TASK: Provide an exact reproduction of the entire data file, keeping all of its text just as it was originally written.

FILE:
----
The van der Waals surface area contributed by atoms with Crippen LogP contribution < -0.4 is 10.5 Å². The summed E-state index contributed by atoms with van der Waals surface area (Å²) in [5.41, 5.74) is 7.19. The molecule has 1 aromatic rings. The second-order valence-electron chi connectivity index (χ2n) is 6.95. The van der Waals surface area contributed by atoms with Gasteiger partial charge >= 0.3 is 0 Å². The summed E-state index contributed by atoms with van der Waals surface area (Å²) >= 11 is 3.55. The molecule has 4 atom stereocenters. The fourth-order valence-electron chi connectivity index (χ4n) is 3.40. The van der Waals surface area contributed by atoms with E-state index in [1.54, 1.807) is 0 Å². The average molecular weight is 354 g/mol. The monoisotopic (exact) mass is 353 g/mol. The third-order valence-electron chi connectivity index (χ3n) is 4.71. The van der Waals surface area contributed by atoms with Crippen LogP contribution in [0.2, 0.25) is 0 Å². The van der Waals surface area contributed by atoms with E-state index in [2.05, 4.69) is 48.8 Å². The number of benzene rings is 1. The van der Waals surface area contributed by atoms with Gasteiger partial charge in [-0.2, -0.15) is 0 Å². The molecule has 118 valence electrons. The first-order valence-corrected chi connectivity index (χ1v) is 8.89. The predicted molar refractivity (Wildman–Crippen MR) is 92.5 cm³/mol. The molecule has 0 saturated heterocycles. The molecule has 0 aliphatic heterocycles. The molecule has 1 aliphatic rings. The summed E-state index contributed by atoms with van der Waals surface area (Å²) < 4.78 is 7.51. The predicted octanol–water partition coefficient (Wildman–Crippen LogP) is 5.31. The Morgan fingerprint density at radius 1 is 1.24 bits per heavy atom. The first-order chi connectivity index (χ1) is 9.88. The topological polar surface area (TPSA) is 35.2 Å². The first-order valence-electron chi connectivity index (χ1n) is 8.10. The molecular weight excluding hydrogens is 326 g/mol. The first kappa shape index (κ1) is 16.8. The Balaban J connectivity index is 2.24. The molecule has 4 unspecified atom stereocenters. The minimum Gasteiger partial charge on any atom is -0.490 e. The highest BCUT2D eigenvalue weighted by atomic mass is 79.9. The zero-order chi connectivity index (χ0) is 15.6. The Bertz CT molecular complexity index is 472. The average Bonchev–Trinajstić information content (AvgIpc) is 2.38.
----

The van der Waals surface area contributed by atoms with Crippen LogP contribution < -0.4 is 10.5 Å². The summed E-state index contributed by atoms with van der Waals surface area (Å²) in [5.41, 5.74) is 7.19. The molecule has 1 aromatic rings. The second-order valence-electron chi connectivity index (χ2n) is 6.95. The van der Waals surface area contributed by atoms with Gasteiger partial charge >= 0.3 is 0 Å². The summed E-state index contributed by atoms with van der Waals surface area (Å²) >= 11 is 3.55. The molecule has 4 atom stereocenters. The fourth-order valence-electron chi connectivity index (χ4n) is 3.40. The van der Waals surface area contributed by atoms with E-state index in [1.54, 1.807) is 0 Å². The average molecular weight is 354 g/mol. The monoisotopic (exact) mass is 353 g/mol. The third-order valence-electron chi connectivity index (χ3n) is 4.71. The van der Waals surface area contributed by atoms with Crippen LogP contribution in [0.2, 0.25) is 0 Å². The van der Waals surface area contributed by atoms with E-state index in [2.05, 4.69) is 48.8 Å². The number of benzene rings is 1. The van der Waals surface area contributed by atoms with Gasteiger partial charge in [-0.2, -0.15) is 0 Å². The molecule has 118 valence electrons. The first-order valence-corrected chi connectivity index (χ1v) is 8.89. The predicted molar refractivity (Wildman–Crippen MR) is 92.5 cm³/mol. The molecule has 0 saturated heterocycles. The molecule has 0 aliphatic heterocycles. The molecule has 1 aliphatic rings. The summed E-state index contributed by atoms with van der Waals surface area (Å²) < 4.78 is 7.51. The predicted octanol–water partition coefficient (Wildman–Crippen LogP) is 5.31. The Morgan fingerprint density at radius 1 is 1.24 bits per heavy atom. The first-order chi connectivity index (χ1) is 9.88. The topological polar surface area (TPSA) is 35.2 Å². The first-order valence-electron chi connectivity index (χ1n) is 8.10. The molecular weight excluding hydrogens is 326 g/mol. The first kappa shape index (κ1) is 16.8. The Balaban J connectivity index is 2.24. The molecule has 4 unspecified atom stereocenters. The minimum Gasteiger partial charge on any atom is -0.490 e. The highest BCUT2D eigenvalue weighted by atomic mass is 79.9. The zero-order chi connectivity index (χ0) is 15.6. The Bertz CT molecular complexity index is 472. The average Bonchev–Trinajstić information content (AvgIpc) is 2.38.